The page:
The identification of this epigenetic process highlights potential drug treatment strategies for early-stage disease treatment.
New findings suggest that late-onset Alzheimer’s Disease is driven by epigenetic changes—how and when certain genes are turned on and off—in the brain. Results were published in Nature Genetics.
Research led by Raffaella Nativio, a former research associate of epigenetics, Shelley Berger, a professor of genetics, biology and cell and developmental diology and director of the Epigenetics Institute, and Nancy Bonini, a professor of biology and cell and developmental biology, all in the Perelman School of Medicine at the University of Pennsylvania, used post-mortem brain tissue to compare healthy younger and older brain cells to those with Alzheimer’s disease. The team found evidence that epigenetic regulators disable protective pathways and enable pro-disease pathways in those with the disease.
“The last five years have seen great efforts to develop therapeutics to treat Alzheimer’s disease, but sadly, they have failed in the clinic to treat humans suffering from this horrible disease,” Berger said. “We are trying a completely different approach to reveal the critical changes in brain cells, and our findings show epigenetic changes are driving disease.”
Epigenetic changes alter gene expression without DNA mutation, but rather by marking proteins that package and protect DNA, called histones. Berger added, “the activity of epigenetic regulators can be inhibited by drugs, and hence we are excited that this may be an Achilles’ heel of Alzheimer’s that can be attacked by new therapeutics.”
In this study, the researchers integrated many large-scale cutting-edge approaches of RNA, protein, and epigenomic analyses of postmortem human brains to interrogate the molecular pathways involved in Alzheimer’s. They found upregulation of transcription- and chromatin-related genes, including of central histone acetyltransferases for marks that open up the chromatin (marks called acetylation of lysine 27 and 9 on histone H3, or H3K27ac and H3K9ac). Proteomic screening also singled out these marks as enriched in Alzheimer’s. The findings were tested functionally in a fly Drosophila model, to show that increasing these marks exacerbated Alzheimer’s Disease associated effects.
“Based on our findings, there is a reconfiguration of the epigenomic landscape—that’s the DNA genome plus associated proteins—normally with age in the brain,” Bonini said. “These changes fail to occur in Alzheimer’s and instead other changes occur. What’s remarkable is that the simple fruit fly Drosophila, in which we can express Alzheimer’s associated proteins and confer an Alzheimer’s effect, confirms that the specific types of changes to the epigenome we predict are associated with Alzheimer’s do exaggerate the toxicity of Alzheimer’s proteins.”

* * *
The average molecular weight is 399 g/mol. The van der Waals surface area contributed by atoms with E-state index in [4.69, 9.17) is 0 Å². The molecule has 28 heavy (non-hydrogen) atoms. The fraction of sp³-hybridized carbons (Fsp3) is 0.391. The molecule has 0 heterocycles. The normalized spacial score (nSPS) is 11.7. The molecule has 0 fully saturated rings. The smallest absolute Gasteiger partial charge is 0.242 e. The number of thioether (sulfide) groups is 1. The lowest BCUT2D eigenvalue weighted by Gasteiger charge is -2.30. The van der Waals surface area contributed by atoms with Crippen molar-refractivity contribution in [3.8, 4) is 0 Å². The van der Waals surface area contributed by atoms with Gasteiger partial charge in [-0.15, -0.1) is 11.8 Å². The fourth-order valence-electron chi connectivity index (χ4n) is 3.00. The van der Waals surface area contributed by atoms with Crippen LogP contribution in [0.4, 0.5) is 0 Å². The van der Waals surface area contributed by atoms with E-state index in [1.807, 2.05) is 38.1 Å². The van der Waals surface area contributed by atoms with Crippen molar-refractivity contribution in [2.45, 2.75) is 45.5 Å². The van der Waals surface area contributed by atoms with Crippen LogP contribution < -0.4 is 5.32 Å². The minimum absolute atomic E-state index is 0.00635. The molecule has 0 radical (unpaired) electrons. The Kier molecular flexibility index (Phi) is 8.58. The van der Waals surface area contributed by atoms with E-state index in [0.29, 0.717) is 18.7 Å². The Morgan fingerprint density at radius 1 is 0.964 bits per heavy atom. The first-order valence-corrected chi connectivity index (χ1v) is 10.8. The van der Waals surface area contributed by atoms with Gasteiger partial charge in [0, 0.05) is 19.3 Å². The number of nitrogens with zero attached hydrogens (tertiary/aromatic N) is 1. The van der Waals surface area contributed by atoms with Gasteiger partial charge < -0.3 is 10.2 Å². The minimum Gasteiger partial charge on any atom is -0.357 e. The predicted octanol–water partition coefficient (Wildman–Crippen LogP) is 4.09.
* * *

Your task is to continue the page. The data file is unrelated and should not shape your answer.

These findings suggest that Alzheimer’s Disease involves a reconfiguration of the epigenomic landscape, with the marks H3K27ac and H3K9ac affecting disease pathways by disrupting transcription- and chromatin–gene feedback loops. The identification of this process highlights potential strategies to modulate these marks for early-stage disease treatment.
This research built off a previous study published by the team in 2018. Like this study, they compared the epigenomic landscape of disease to both younger and elderly cognitively normal control subjects. The team described the genome-wide enrichment of another acetylation mark of acetylation of lysine 16 on histone H4 (H4K16ac). H4K16ac is a key modification in human health because it regulates cellular responses to stress and to DNA damage. The team found that, while normal aging leads to increasing H4K16ac in new positions along the genome and an increase in where it is already present, in great contrast, Alzheimer’s entails losses of H4K16ac in the proximity of genes linked to aging and disease.
“Overall we found in the previous study that certain acetylation marks protect the brain during normal aging, whereas, strikingly, in our new study, we found that other acetylation marks drive disease. The next step is to identify mechanisms underlying the protective and degradative pathways, which will lead to a more targeted approach for Alzheimer’s Disease therapy,” Nativio said.
This work received funding from the Kleberg Foundation and the National Institutes of Health.